Indeed. Engines are the easy part, and there are a lot of coders ready to work on them - either starting from scratch or modifying one of the existing ones. We have trouble finding artists and content creators though. A good first step might be to get a large Creative Commons texture repository that all games can share from. Then the big problem will be finding modelers and mappers.

Re:Open Source Games... (2, Interesting)

cgenman (325138) | more than 5 years ago | (#26297431)

Personally, I feel that Linux's file system is even more of a sewer as the Windows file system, and until it takes a major jump up... perhaps it doesn't deserve to be everyone's desktop.

That having been said, an OSS or Creative Commons license texture, object, skeleton, animation, sound, etc repository might be helpful, especially if standardized around specific file formats. There would need to be some recommendation system to tell people which resources can go with what, as some OSS games take the "melting pot" theory of art (which just looks terrible).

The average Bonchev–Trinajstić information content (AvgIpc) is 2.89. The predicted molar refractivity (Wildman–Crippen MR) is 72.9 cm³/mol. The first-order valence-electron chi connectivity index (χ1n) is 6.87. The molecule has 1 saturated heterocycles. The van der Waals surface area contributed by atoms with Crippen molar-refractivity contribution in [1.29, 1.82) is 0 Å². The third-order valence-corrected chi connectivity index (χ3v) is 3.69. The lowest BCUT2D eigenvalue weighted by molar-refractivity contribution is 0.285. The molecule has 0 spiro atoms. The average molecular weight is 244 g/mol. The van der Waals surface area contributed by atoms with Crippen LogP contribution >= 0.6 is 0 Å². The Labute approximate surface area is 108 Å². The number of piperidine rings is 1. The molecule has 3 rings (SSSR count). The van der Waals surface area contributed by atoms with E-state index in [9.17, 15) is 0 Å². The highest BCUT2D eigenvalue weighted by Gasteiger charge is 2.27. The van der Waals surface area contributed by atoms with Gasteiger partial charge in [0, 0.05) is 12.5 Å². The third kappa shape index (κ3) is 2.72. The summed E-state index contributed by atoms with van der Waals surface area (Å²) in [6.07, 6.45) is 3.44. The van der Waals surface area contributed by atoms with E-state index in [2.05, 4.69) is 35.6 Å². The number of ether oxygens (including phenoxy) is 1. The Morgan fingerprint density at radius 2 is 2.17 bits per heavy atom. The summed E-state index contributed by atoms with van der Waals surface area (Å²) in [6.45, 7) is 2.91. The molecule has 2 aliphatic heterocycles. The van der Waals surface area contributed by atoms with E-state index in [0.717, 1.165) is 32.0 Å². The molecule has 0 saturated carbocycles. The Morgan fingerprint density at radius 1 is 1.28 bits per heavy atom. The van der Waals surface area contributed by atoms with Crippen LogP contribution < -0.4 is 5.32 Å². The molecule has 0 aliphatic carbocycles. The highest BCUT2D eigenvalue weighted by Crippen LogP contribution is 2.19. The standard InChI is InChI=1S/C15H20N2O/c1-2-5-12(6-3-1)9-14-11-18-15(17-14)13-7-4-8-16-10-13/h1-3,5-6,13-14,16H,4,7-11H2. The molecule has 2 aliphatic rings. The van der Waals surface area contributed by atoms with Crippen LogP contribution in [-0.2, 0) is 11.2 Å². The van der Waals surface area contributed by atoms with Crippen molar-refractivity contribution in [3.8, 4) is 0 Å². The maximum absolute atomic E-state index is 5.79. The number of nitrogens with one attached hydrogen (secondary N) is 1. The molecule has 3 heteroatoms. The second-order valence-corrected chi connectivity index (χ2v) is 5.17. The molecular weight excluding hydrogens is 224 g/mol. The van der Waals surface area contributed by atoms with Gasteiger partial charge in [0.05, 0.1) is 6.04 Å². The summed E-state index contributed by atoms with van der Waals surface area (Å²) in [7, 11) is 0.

Also, we should look to the sorts of evolutionary development that OSS games can do, but retail cannot. Which is to say, focus on making your engine and code as modifiable as possible, release a minimal chunk that shows the greatness, and shephard your players to help build. That's the theory, of course. While most OSS software is actually build by one or two people, MUDS have shown that if you put gamers explicitly into the role of creators you can get amazing community-built experiences.

Keep it scripable, keep it modular, explicitly let anyone play and build, and maybe something will come out that will make the windows users jealous.

Re:Open Source Games... (0)

Anonymous Coward | more than 5 years ago | (#26297491)

I've often wanted to create an open source online version of Animal Crossing. Such a game would be perfect for building simple user-created content, and the concept could be expanded to cover much of what the MUDs used to cover, with hopefully little difficulty in combining existing content to build new content.

Re:Open Source Games... (2, Insightful)

ozmanjusri (601766) | more than 5 years ago | (#26298013)